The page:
Life in my youth of the 1960s would be called simple by today’s standards of creature comforts and material items. Our expectations were narrow by comparison. When my grandfathers were the age I am now, I thought they were ancient. I never wanted to be old like that. They did back-breaking work all of their lives, but lived to an old age. I recall one of them passed up a chance to get a color television because he felt the people on the screen looked unnatural, he was conditioned to see the world in black & white. I wonder what their dreams were. We never talked about it, but I’d like to know how they felt about their lives. Neither of them really had hobbies. Having grown up in the Depression, hobbies were for people with time and money.
The 1960s in my example were far from perfect. America needed an awakening on many fronts. Consumerism led to economic freedom for many and increased standard of living, to a point. Wages were much lower, but purchasing power on average was higher. The Dream came slower to some, based on color or ethnicity or sex.
What does all of this mean? Living a simpler life is complicated. Our expectations have increased, and it’s tough financially and emotionally to meet them. Is it possible to live more simply when the cost of living is so high, when our culture largely determines our expectations and when we strive for purpose and contribution?
I think of life as a teeter totter. Somewhere in between the ends of the long board is a pivot. Is it right in the middle? It depends on the weight on the ends. Imagine one end is fulfillment. The other end is cost. This is where the physics class that you hated in school comes into play. If you don’t care about balance, you might be willing to sacrifice cost for more fulfillment. Over the long term you might want more balance. Remember, you can move the pivot towards one end or the other, but it changes the physics involved. It’s your life, you have some freedom to change it.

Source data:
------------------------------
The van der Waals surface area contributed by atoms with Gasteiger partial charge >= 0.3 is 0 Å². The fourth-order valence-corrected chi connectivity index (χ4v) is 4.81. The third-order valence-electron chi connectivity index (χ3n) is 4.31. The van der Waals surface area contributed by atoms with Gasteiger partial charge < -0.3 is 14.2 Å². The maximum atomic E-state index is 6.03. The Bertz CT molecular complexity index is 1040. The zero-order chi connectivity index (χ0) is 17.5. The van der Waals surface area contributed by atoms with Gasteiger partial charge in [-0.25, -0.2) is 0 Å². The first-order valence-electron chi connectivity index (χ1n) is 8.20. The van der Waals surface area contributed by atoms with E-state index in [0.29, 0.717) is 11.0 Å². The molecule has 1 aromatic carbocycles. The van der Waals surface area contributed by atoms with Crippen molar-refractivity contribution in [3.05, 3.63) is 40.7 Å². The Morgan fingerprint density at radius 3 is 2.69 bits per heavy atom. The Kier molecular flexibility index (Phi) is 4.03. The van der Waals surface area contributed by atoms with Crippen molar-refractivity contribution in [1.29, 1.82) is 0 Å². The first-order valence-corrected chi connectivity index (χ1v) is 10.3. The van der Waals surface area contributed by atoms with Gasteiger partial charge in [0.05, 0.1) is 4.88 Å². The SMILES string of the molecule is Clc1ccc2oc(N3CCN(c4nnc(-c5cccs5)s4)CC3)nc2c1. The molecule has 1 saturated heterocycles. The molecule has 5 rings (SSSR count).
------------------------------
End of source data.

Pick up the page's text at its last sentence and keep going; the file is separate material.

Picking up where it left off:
A simpler life doesn’t mean easier or even less complicated. You have the same amount of time. Decades ago, life still had its complexities. As people, we make things complicated. Today, our time and energy goes in many directions, sometimes by choice, sometimes not. Not everyone wants a simpler life. I know people that are busy every hour of the day, and they love their lives. Job, family, hobbies, education, social activities, community interests. It works for them, even if they stretch the physical limitations of time. Maybe instead of simpler, the aim should be fulfilling. Make every second fulfilling. Once in a while, put the phone down and climb onto a teeter totter or inside of a large tire.